Africa’s leading e-commerce platform Jumia said on Wednesday that it expects more cooperation with Chinese suppliers to boost sales amid the COVID-19 pandemic.
Apoorva Kumar, executive vice president of logistics services at Jumia told Xinhua in Nairobi that as a digital marketplace it needs to respond to the needs of its consumers.
“I think the Chinese merchants have played a great role in supporting us and our platform to become relevant for the consumers of Africa because they have a huge assortment and almost everything that a consumer might need is produced and manufactured in China in a variety of ranges and colors,” Kumar said.
Jumia, which has been described as Africa’s Alibaba, currently operates in 14 African countries with some 6.8 million active users as of 30 June 2020.
Kumar noted that the choices which the Chinese suppliers bring to the digital platform are immense and this enables the digital marketplace to satisfy the daily needs of the customer by offering a broad variety of items at an affordable price.
“We have a very healthy percentage of our business coming from the sellers in China,” he added.
He observed that the African e-commerce firm has a lot to learn from Chinese e-commerce platforms which are inspirations to the industry in the continent.
“I mean, reading, learning and talking to them is like a school for us. So we spend a lot of time learning from their achievements,” he added.
He revealed that most of the technology they currently deploy as well as their logistics platform draws a lot of inspiration from the Chinese sellers.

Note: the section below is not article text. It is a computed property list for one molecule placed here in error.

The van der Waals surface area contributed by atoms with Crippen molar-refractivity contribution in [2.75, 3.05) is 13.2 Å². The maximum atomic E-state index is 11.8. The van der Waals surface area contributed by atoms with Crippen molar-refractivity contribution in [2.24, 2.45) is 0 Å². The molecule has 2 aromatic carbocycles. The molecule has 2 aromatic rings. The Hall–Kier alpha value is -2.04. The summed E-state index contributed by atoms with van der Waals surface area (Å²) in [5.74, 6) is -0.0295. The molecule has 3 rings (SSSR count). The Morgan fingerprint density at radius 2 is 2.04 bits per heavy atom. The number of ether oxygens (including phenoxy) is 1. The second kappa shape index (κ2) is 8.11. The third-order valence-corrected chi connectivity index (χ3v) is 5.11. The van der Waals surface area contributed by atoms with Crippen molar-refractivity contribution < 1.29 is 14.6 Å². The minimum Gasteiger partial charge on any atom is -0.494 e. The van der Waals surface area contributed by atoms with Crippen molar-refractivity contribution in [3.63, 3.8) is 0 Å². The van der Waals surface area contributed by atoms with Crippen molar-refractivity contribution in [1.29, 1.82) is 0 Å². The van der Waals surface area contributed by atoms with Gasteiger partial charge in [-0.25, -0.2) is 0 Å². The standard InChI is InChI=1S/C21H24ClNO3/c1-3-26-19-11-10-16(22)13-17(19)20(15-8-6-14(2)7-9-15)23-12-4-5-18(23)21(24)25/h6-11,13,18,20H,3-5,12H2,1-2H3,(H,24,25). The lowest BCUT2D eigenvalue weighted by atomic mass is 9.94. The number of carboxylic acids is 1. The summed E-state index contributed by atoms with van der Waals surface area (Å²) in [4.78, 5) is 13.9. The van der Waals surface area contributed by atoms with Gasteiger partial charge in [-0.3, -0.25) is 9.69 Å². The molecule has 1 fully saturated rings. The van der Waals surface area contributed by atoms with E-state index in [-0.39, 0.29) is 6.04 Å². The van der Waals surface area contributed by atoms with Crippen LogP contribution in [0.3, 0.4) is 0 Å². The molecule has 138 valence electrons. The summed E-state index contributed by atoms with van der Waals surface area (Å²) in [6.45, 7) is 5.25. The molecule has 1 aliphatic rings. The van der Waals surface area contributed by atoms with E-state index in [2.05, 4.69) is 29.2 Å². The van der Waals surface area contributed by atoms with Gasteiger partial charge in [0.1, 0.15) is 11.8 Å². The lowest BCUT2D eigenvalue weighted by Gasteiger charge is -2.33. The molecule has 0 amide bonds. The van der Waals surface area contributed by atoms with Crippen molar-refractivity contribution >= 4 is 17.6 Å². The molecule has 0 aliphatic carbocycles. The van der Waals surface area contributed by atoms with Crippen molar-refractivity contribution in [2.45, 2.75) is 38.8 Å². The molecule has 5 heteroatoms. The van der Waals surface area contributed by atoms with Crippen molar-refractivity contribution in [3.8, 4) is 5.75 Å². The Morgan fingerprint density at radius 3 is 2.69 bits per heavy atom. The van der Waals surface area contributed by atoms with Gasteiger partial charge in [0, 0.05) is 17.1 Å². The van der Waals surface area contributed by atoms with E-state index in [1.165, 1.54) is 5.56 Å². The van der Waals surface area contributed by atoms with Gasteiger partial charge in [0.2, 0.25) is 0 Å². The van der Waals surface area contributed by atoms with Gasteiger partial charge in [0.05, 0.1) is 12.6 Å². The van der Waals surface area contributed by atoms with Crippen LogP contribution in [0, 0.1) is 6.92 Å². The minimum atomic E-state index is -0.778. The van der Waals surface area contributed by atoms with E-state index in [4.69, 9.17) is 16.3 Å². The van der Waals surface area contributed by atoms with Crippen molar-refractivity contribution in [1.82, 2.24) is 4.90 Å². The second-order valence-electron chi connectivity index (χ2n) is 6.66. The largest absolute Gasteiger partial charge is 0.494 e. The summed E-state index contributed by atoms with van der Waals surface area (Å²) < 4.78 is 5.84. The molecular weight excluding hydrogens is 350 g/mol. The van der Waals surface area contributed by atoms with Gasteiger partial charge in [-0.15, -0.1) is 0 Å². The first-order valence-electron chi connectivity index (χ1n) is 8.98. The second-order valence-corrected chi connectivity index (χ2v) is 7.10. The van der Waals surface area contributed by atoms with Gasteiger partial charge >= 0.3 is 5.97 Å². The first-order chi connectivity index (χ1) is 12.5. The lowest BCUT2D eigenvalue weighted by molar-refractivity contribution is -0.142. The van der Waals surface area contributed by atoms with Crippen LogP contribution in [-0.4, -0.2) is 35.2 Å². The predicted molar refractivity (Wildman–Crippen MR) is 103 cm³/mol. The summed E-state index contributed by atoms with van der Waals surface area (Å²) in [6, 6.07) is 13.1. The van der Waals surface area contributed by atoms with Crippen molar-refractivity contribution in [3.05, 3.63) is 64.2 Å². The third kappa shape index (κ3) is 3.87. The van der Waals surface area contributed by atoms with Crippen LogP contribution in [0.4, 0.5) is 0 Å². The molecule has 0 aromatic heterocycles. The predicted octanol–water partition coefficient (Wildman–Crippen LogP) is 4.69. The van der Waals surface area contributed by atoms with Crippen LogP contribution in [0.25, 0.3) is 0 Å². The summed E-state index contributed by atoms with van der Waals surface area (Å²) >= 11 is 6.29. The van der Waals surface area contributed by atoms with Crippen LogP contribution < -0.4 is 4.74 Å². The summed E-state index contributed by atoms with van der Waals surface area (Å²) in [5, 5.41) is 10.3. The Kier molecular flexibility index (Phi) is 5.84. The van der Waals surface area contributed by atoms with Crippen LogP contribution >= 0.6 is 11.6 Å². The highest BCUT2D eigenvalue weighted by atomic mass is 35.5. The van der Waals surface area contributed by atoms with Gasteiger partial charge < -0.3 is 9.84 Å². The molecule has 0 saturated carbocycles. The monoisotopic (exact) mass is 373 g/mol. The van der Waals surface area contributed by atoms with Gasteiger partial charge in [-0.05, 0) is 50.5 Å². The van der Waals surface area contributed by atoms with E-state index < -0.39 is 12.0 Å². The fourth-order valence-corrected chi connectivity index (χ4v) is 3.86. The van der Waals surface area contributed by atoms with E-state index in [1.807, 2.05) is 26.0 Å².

Kumar told Xinhua that right now they are studying how to use games in their shopping platform to boost their revenues.
“If you go to Chinese apps, they engage you a lot, there is video streaming, there is human content, there is a point system. So we are learning a lot of these things,” he added.
“We are trying to learn a little bit from them and incorporate games in our business,” he observed.
Kumar revealed that Jumia, which was founded in 2012 in Nigeria as a digital platform, is always in constant evolution of thinking on how to meet customers’ needs in a field where Chinese online shopping apps have excelled.
“Similarly, in logistics, there is inspiration that is coming from Chinese firms such as AliExpress. So, there is a lot of learning and a lot of respect which comes from them,” he told Xinhua.
Kumar said that the COVID-19 pandemic has been the most important influence on businesses in 2020.
“Absolutely no organization or business can say that they were ready, or they were expecting this scenario. So it’s been a difficult and demanding period for every single business in the world,” he added.
Jumia noted that they have responded well to the changing environment in the pandemic.
“Because of the pandemic, digital adoption has become very strong and Jumia has been a catalyst as well as a beneficiary from it,” he said.
Kumar noted its e-commerce payment platform, Jumia pay has been very relevant during the COVID-19 period, because it has empowered and enabled digital payments.
“So overall, there has been a business shift towards digital payments in the economy in general and Jumia has benefited from it,” he said.
Kumar noted that the COVID-19 pandemic has resulted in a change in the categories of goods that are available on the online marketplace.
“Today, we are able to facilitate a lot of fast-moving consumer goods such as groceries that meet daily needs,” he added.
Kumar said that in 2021, Jumia is expected to perform well even as it develops plans to operate around the pandemic.
“The foundations of the business have never been stronger, and we are very clear in our strategy that the path to profitability is consumer adoption and usage,” he said.
Kumar revealed that it will continue to use third-party logistics partners to deliver products to their clients after having developed a logistics ecosystem over a period of time,
“We offer them our technology, expertise, and we train them to deliver Jumia packages,” he said.